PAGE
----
Mussolini, Benito

   Mussolini was born in the foothills of the Apennines in Predappio (Romagna). His father and grandfather were both peasants who were jailed for their commitment to the nascent socialist movement, while his mother was a schoolmistress and a devout Catholic. Mussolini, though a voracious reader, seems to have been an ill-tempered child who was twice suspended from school for knifing fellow students. After leaving school he had a number of teaching appointments, but everywhere he went he managed to antagonize the authorities. After fleeing to Switzerland and France to avoid military service in 1903–1904, his political activities and riotous conduct led to his being arrested and expelled. Fascist historians subsequently misrepresented this ignominious period in Mussolini’s life by asserting that he had studied at the University of Geneva. Ageneral amnesty for deserters, however, allowed him to repatriate and clear his record by 18 months of military service. While Mussolini was serving in the military, his mother died. Mussolini returned to Predappio as soon as his period of conscription was over and became both a (rather incompetent) schoolteacher and a socialist activist of growing notoriety.
   In 1909, Mussolini immigrated once more, this time to the Trentino (then under Austrian rule) where he honed his growing skills as a propagandist as editor of Il Popolo (The People), an irredentist newspaper published by the leader of the Italian community, Cesare Battisti. Repeatedly arrested by the Austrian authorities, Mussolini’s inevitable expulsion only enhanced his standing among Italian nationalists.
   Mussolini opposed the war in Libya, which the reformist majority of the Partito Socialista Italiano/Italian Socialist Party (PSI) had backed, and served a five-month prison sentence in 1911 for antiwar activities. One of his cellmates was Pietro Nenni. On his release, Mussolini was determined to wrest control of the PSI from the reformists. Taking advantage of the membership’s hostile reaction to a visit to the royal palace made by Leonida Bissolati to congratulate the king on escaping from an assassination attempt, Mussolini made a violent speech against Bissolati’s policy of obtaining social reforms through cooperation with the Italian state. Mussolini’s motion to expel Bissolati and the other leaders of the PSI’s moderates achieved an unexpectedly large majority, and Mussolini briefly became the party’s dominant personality.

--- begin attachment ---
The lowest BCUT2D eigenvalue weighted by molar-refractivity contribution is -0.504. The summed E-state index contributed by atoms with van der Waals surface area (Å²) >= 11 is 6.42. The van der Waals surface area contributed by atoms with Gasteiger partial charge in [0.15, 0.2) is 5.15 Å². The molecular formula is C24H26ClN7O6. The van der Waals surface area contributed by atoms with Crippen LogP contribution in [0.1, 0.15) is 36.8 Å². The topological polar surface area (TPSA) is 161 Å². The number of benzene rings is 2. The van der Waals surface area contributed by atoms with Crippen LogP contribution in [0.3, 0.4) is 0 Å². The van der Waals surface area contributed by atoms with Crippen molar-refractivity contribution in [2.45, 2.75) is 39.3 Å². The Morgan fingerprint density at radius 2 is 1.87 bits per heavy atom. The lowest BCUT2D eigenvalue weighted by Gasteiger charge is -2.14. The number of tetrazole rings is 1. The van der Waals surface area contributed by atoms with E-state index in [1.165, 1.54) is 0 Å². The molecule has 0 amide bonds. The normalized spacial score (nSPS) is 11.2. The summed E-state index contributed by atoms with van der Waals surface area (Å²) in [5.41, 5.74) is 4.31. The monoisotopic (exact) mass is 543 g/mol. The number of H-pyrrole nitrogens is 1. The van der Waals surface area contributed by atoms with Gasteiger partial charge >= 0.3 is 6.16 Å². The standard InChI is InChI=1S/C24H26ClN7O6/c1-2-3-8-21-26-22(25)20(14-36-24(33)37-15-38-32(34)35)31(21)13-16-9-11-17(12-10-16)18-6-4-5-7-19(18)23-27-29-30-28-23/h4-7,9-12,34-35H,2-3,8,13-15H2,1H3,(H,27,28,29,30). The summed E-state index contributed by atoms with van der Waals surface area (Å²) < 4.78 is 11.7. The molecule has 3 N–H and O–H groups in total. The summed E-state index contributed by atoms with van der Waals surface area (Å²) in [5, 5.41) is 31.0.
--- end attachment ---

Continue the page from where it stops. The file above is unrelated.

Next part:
Mussolini became editor of the party newspaper, Avanti! In 1914, he was torn between the party line of neutralism and the will to intervene. His hope appears to have been that a military bloodbath would stimulate revolutionary conditions. Unilaterally, he changed the editorial policy of the paper to one backing interventionism, but he was unable to carry the party leadership with him and was expelled. Undaunted, Mussolini launched a paper of his own, Il Popolo d’ltalia (The People of Italy), in November 1914, with substantial financial aid from businesses in the war industries. By 1915, he had become an expansionist, advocating the creation of an Italian empire in the eastern Mediterranean and Middle East. Mussolini was called up in September 1915 and seems to have performed his duties as a soldier competently, being promoted to corporal, but without particular distinction. In February 1917, he was wounded by an accidental explosion during grenade training; Fascist hagiographers would later make much of this injury and claim that the war began to go badly for Italy when Mussolini was constrained to leave the front! Mussolini returned to Il Popolo d ‘Italia, where he took an increasingly nationalist and populist line and abandoned socialism, as he himself put it, with a “sigh of relief.”